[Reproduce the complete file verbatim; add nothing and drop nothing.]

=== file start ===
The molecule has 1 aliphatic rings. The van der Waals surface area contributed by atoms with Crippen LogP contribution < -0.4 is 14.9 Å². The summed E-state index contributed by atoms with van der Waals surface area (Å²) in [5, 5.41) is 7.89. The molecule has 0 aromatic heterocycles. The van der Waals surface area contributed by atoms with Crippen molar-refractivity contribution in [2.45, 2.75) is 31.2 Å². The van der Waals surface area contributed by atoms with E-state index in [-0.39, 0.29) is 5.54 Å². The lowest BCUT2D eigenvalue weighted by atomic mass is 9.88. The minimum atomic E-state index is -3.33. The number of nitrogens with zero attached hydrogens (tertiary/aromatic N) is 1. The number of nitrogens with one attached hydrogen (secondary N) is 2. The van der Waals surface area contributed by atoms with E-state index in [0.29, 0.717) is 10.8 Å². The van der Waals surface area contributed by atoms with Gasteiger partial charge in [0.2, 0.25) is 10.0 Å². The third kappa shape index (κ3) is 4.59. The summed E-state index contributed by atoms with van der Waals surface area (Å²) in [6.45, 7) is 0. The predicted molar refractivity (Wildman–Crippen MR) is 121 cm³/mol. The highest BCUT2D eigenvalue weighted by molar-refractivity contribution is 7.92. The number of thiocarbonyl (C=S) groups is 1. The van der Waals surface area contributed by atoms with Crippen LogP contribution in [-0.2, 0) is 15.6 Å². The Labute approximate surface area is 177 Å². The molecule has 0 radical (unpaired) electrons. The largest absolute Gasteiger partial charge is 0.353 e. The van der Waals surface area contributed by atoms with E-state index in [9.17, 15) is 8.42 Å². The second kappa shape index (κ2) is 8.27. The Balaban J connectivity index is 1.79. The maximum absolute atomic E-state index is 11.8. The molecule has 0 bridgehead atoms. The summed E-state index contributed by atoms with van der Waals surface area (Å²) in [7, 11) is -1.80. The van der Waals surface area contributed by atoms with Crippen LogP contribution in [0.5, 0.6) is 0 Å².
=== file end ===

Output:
The molecule has 1 aliphatic rings. The van der Waals surface area contributed by atoms with Crippen LogP contribution < -0.4 is 14.9 Å². The summed E-state index contributed by atoms with van der Waals surface area (Å²) in [5, 5.41) is 7.89. The molecule has 0 aromatic heterocycles. The van der Waals surface area contributed by atoms with Crippen molar-refractivity contribution in [2.45, 2.75) is 31.2 Å². The van der Waals surface area contributed by atoms with E-state index in [-0.39, 0.29) is 5.54 Å². The lowest BCUT2D eigenvalue weighted by atomic mass is 9.88. The minimum atomic E-state index is -3.33. The number of nitrogens with zero attached hydrogens (tertiary/aromatic N) is 1. The number of nitrogens with one attached hydrogen (secondary N) is 2. The van der Waals surface area contributed by atoms with E-state index in [0.29, 0.717) is 10.8 Å². The van der Waals surface area contributed by atoms with Gasteiger partial charge in [0.2, 0.25) is 10.0 Å². The third kappa shape index (κ3) is 4.59. The summed E-state index contributed by atoms with van der Waals surface area (Å²) in [6.45, 7) is 0. The predicted molar refractivity (Wildman–Crippen MR) is 121 cm³/mol. The highest BCUT2D eigenvalue weighted by molar-refractivity contribution is 7.92. The number of thiocarbonyl (C=S) groups is 1. The van der Waals surface area contributed by atoms with Crippen LogP contribution in [-0.2, 0) is 15.6 Å². The Labute approximate surface area is 177 Å². The molecule has 0 radical (unpaired) electrons. The largest absolute Gasteiger partial charge is 0.353 e. The van der Waals surface area contributed by atoms with E-state index in [9.17, 15) is 8.42 Å². The second kappa shape index (κ2) is 8.27. The Balaban J connectivity index is 1.79. The maximum absolute atomic E-state index is 11.8. The molecule has 0 bridgehead atoms. The summed E-state index contributed by atoms with van der Waals surface area (Å²) in [7, 11) is -1.80. The van der Waals surface area contributed by atoms with Crippen LogP contribution in [0.5, 0.6) is 0 Å².